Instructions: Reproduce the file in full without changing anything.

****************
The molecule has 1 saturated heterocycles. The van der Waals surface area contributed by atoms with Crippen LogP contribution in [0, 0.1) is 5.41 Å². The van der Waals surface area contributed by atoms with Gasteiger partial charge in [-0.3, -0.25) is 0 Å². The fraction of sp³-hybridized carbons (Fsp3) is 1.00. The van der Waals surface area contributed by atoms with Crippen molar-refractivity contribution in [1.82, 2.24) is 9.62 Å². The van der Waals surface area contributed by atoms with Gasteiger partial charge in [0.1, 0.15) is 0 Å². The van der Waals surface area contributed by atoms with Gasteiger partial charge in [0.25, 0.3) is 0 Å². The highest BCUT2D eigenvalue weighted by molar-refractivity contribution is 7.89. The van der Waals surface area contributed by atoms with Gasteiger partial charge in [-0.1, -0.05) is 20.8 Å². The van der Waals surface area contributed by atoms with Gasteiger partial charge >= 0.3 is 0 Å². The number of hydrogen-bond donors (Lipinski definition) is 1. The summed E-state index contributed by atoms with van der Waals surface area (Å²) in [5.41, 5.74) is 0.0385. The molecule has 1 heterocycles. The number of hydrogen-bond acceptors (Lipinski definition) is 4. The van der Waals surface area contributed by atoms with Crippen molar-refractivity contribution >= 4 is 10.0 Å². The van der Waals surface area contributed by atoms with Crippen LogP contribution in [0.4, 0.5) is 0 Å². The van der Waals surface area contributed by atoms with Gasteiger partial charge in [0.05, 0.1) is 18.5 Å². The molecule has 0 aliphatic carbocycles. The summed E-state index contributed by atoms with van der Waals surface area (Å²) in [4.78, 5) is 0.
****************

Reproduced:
The molecule has 1 saturated heterocycles. The van der Waals surface area contributed by atoms with Crippen LogP contribution in [0, 0.1) is 5.41 Å². The van der Waals surface area contributed by atoms with Gasteiger partial charge in [-0.3, -0.25) is 0 Å². The fraction of sp³-hybridized carbons (Fsp3) is 1.00. The van der Waals surface area contributed by atoms with Crippen molar-refractivity contribution in [1.82, 2.24) is 9.62 Å². The van der Waals surface area contributed by atoms with Gasteiger partial charge in [0.1, 0.15) is 0 Å². The van der Waals surface area contributed by atoms with Gasteiger partial charge in [0.25, 0.3) is 0 Å². The highest BCUT2D eigenvalue weighted by molar-refractivity contribution is 7.89. The van der Waals surface area contributed by atoms with Gasteiger partial charge in [-0.1, -0.05) is 20.8 Å². The van der Waals surface area contributed by atoms with Gasteiger partial charge >= 0.3 is 0 Å². The number of hydrogen-bond donors (Lipinski definition) is 1. The summed E-state index contributed by atoms with van der Waals surface area (Å²) in [5.41, 5.74) is 0.0385. The molecule has 1 heterocycles. The number of hydrogen-bond acceptors (Lipinski definition) is 4. The van der Waals surface area contributed by atoms with Crippen molar-refractivity contribution >= 4 is 10.0 Å². The van der Waals surface area contributed by atoms with Crippen LogP contribution in [0.4, 0.5) is 0 Å². The van der Waals surface area contributed by atoms with Gasteiger partial charge in [0.05, 0.1) is 18.5 Å². The molecule has 0 aliphatic carbocycles. The summed E-state index contributed by atoms with van der Waals surface area (Å²) in [4.78, 5) is 0.